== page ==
We’ve seen a couple of high-profile smartphone flops in recent years, including the Amazon Fire Phone and the Facebook-centric HTC First. However, neither of those phones bombed quite so spectacularly as the 2008 BlackBerry Storm, which was RIM’s first attempt at launching a genuine iPhone rival.
Both The Wall Street Journal and The Globe and Mail have published excerpts from an upcoming book about BlackBerry’s rise and fall called Losing the Signal that deal specifically with the launch of the Storm. Both excerpts make clear that BlackBerry knew the device had major, major issues when it released but it felt it had no choice because it was better to release a flawed product than nothing at all.
The device initially sold well thanks to the strength of the BlackBerry brand and a major marketing push from Verizon, which was eager to have a device that could counter the incredible hype AT&T was generating with the iPhone at the time. However, once people actually started using the phone, things went downhill fast.
“Virtually every one of the 1 million Storm phones shipped in 2008 needed replacing, Verizon’s chief marketing officer, John Stratton, told Mr. Balsillie,” the book informs us. “Many of the replacements were being returned as well. Storm was a complete failure, and Mr. Stratton wanted RIM to pay… close to $500 million to cover the carrier’s losses.”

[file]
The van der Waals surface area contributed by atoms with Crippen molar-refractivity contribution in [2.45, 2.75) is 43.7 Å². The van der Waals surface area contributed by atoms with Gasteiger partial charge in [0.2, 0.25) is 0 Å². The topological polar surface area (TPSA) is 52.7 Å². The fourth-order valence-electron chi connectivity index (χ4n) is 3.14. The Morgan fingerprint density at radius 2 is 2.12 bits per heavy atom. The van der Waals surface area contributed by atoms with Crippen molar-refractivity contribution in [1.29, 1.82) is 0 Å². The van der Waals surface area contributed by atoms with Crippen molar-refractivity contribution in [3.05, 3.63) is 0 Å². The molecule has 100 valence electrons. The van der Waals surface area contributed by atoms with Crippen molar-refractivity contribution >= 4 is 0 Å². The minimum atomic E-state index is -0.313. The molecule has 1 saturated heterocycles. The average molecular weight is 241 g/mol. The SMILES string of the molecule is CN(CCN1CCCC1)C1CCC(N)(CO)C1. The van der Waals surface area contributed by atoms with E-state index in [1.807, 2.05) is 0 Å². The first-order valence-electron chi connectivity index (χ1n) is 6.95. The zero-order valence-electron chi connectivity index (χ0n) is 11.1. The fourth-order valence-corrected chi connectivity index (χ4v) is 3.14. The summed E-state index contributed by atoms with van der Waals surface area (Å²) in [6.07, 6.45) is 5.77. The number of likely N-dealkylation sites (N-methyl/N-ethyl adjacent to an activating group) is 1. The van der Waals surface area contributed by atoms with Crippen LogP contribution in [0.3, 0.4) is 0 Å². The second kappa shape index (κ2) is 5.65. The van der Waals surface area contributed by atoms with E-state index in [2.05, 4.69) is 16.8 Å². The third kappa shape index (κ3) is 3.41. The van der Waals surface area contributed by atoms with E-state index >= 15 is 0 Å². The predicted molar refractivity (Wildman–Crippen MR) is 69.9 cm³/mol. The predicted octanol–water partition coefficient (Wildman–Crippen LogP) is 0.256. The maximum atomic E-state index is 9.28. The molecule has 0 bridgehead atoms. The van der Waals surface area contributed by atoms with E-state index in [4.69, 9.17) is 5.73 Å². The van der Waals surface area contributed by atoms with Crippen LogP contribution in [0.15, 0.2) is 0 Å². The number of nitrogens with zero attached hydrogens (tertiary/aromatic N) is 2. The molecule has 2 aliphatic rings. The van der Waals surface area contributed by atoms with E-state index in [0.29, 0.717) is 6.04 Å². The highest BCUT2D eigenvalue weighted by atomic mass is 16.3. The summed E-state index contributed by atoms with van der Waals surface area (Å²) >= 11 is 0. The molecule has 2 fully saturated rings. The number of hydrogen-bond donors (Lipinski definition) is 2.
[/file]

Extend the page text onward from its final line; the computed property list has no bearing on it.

Amusingly, even then-RIM co-CEO Jim Balsillie knew the Storm was a stinker when it launched, as he admits to being “dismayed at Storm’s delayed response to touch-screen clicks.” Other RIM employees started referring to it as the “Sh*t Storm,” which again is never a good sign for something that’s supposed to be a flagship products.
Losing the Signal: The Untold Story Behind the Extraordinary Rise and Spectacular Fall of BlackBerry is written by Jacquie McNish and Sean Silcoff and will release on Tuesday.
This article was originally published on BGR.com